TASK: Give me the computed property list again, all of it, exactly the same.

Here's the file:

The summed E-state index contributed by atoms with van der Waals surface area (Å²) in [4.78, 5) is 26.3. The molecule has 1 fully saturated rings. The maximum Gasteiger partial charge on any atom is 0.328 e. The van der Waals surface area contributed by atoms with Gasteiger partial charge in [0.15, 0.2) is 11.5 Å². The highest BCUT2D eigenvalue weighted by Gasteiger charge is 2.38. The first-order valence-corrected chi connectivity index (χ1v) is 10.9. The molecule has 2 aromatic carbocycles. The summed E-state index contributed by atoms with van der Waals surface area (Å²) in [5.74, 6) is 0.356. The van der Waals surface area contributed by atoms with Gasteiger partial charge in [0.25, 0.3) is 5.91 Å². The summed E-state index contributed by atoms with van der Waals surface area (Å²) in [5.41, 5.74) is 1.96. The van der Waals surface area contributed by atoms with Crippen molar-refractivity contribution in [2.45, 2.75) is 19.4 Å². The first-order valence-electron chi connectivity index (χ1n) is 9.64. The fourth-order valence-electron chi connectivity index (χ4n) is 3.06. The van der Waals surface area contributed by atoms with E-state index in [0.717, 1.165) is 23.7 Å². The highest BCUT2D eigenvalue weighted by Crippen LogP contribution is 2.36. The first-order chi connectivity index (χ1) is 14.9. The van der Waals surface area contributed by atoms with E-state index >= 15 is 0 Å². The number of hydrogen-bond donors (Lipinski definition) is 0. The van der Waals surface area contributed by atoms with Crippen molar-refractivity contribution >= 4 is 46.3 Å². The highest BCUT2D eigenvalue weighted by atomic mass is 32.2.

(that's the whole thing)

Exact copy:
The summed E-state index contributed by atoms with van der Waals surface area (Å²) in [4.78, 5) is 26.3. The molecule has 1 fully saturated rings. The maximum Gasteiger partial charge on any atom is 0.328 e. The van der Waals surface area contributed by atoms with Gasteiger partial charge in [0.15, 0.2) is 11.5 Å². The highest BCUT2D eigenvalue weighted by Gasteiger charge is 2.38. The first-order valence-corrected chi connectivity index (χ1v) is 10.9. The molecule has 2 aromatic carbocycles. The summed E-state index contributed by atoms with van der Waals surface area (Å²) in [5.74, 6) is 0.356. The van der Waals surface area contributed by atoms with Gasteiger partial charge in [0.25, 0.3) is 5.91 Å². The summed E-state index contributed by atoms with van der Waals surface area (Å²) in [5.41, 5.74) is 1.96. The van der Waals surface area contributed by atoms with Crippen molar-refractivity contribution in [2.45, 2.75) is 19.4 Å². The first-order valence-electron chi connectivity index (χ1n) is 9.64. The fourth-order valence-electron chi connectivity index (χ4n) is 3.06. The van der Waals surface area contributed by atoms with E-state index in [0.717, 1.165) is 23.7 Å². The highest BCUT2D eigenvalue weighted by Crippen LogP contribution is 2.36. The first-order chi connectivity index (χ1) is 14.9. The van der Waals surface area contributed by atoms with E-state index >= 15 is 0 Å². The number of hydrogen-bond donors (Lipinski definition) is 0. The van der Waals surface area contributed by atoms with Crippen molar-refractivity contribution >= 4 is 46.3 Å². The highest BCUT2D eigenvalue weighted by atomic mass is 32.2.